42 Mass. App. Ct. 916

February 27, 1997

Lisa J. Stephani for the defendant.

Nicole M. Procida, Assistant District Attorney, for the Commonwealth.

The defendant appeals from District Court jury-of-six convictions of breaking and entering with intent to commit a felony (G. L. c. 266, s. 16), larceny of property over $250 (G. L. c. 266, s. 30), and assault and battery of a household member (G. L. c. 265, s. 13A). The judge instructed the jury:

"I want you to understand that because this is a criminal case, it is the burden of the Commonwealth to prove beyond a reasonable doubt all the elements of each crime charged. And I'm going to go through each one.

"What does beyond a reasonable doubt mean, just so that you understand what your burden is. The evidence taken in its totality must establish the truth of the fact to a reasonable and moral

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certainty. A certainty which convinces and directs the understanding, satisfies the reason and judgment of those who are bound to act conscientiously upon it. That's you."

Defense counsel did not object to these instructions.

1. Beyond a reasonable doubt. Failure to give constitutionally sufficient instructions on reasonable doubt results in a substantial risk of a miscarriage of justice. Commonwealth v. Gagliardi, 418 Mass. 562, 568 (1994), cert. denied, 115 S. Ct. 753 (1995). This is especially so where the defendant's case depended entirely on the cross-examination of the Commonwealth's witnesses. Here, in her unelaborated charge, the judge did not adequately explain the Commonwealth's burden to prove the defendant guilty of the crimes charged beyond a reasonable doubt. See Gagliardi, supra (reasonable doubt instructions are constitutionally deficient if they "permit[] the jury to convict the defendant on proof less than proof beyond a reasonable doubt"); Commonwealth v. Pinckney, 419 Mass. 341, 344 (1995) ("use of the phrase ['moral certainty'] was not reversible error where it was used with an additional instruction which impressed upon the factfinder the need to reach a subjective state of near certitude of the guilt of the accused"). See also Commonwealth v. Therrien, 371 Mass. 203, 207 (1976) (instructions sufficient where the judge described "the type of sureness that is required in the term beyond a reasonable doubt"); Commonwealth v. Littleton, 38 Mass. App. Ct. 951, 952 (1995) (language sufficient where it "stressed the high degree of certainty required for conviction"). Her cursory words to the jurors regarding reasonable doubt are, at best, ambiguous. In her apparent attempt to paraphrase a part of the model jury instructions, the judge neither elaborated on the meaning of reasonable doubt nor linked "moral certainty" with other explanatory words. See Model fury Instructions for Use in the District Court, Instruction 2.05, first par. (1995). See also Commonwealth v. Therrien, 371 Mass. at 208 (judges are discouraged from attempting "freehand embellishments of the standard reasonable doubt charge . . . which can only create uncertainty and breed needless appeals"); Commonwealth v. Beldotti, 409 Mass. 553, 562 (1991); Commonwealth v. Gagliardi, supra at 571 (term "moral certainty" must be linked with other language lending content to the phrase). As such, the judge's instructions were not only inconsistent with the model jury instructions but constitutionally deficient so as to create a substantial risk of a miscarriage of justice.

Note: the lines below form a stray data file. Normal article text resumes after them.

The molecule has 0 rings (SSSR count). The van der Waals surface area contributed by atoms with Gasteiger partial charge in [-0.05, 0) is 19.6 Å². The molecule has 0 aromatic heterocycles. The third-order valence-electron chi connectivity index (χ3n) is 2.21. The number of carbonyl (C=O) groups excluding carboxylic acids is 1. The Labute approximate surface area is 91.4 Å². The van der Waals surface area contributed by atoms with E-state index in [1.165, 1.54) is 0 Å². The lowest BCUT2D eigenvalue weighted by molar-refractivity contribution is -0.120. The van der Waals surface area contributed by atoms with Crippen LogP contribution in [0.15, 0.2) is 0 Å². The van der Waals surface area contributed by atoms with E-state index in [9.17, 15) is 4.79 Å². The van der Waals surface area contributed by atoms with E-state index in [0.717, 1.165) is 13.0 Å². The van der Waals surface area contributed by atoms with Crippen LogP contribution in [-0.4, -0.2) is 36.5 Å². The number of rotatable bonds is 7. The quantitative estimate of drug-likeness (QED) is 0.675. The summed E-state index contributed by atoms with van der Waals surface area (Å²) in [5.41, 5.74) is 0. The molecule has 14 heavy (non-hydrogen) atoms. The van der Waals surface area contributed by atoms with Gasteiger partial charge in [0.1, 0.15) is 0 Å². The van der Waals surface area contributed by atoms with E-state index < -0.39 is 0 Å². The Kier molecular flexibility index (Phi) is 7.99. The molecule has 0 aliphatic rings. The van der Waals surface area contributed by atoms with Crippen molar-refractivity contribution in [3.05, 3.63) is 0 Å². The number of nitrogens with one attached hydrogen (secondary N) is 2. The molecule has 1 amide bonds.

2. Presumption of innocence. While there is no constitutional requirement to charge the jury to presume the defendant innocent, Commonwealth v. Drayton, 386 Mass. 39, 46 (1982), judges' instructions on the Commonwealth's burden of proof must "amply fulfil[] the protective purposes of a specific instruction on the presumption of innocence." Id. at 47. Commonwealth v. McGahee, 393 Mass. 743, 753 (1985). See Commonwealth v. Blanchette, 409 Mass. 99, 105 (1991) ("judges need not give any content to the phrase 'presumption of innocence' if the instructions make clear that an indictment does not imply guilt"). See also Commonwealth v. Boyd, 367 Mass. 169, 188 (1975) ("The presumption of innocence serves as a focus on the prosecutor's burden of producing evidence of guilt and persuading the jury of the guilt beyond a reasonable doubt"). Here, as the judge's instructions did not fulfil these protective functions by either making clear to the

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jurors that the complaint against the defendant did not imply guilt or reinforcing the extent of the Commonwealth's burden of proof, the judge should have specifically instructed on the presumption of innocence, and her failure to do so was error. See Model Jury Instructions for Use in the District Court, Instruction 2.04 (1988).

3. Unanimity. A specific unanimity instruction is required only where a guilty finding can be based upon an alternate set of facts or theories. Commonwealth v. Ramos, 31 Mass. App. Ct. 362, 366-367 (1991). Those circumstances were not present here. The cases the defendant cites, Commonwealth v. Berry, 420 Mass. 95, 112 (1995), which concerned the need to give a specific unanimity instruction where a defendant has been charged with murder in the first degree, and Commonwealth v. Hebert, 379 Mass. 752, 754-755 (1980), which involved a judge's improper dialogue with a juror to achieve a unanimous verdict, are inapt.

Moreover, as the transcript shows that the jury unanimously affirmed the verdicts, the absence of a general unanimity instruction did not result in a substantial risk of a miscarriage of justice. Commonwealth v. Keevan, 400 Mass. 557, 567 (1987).

Judgments reversed.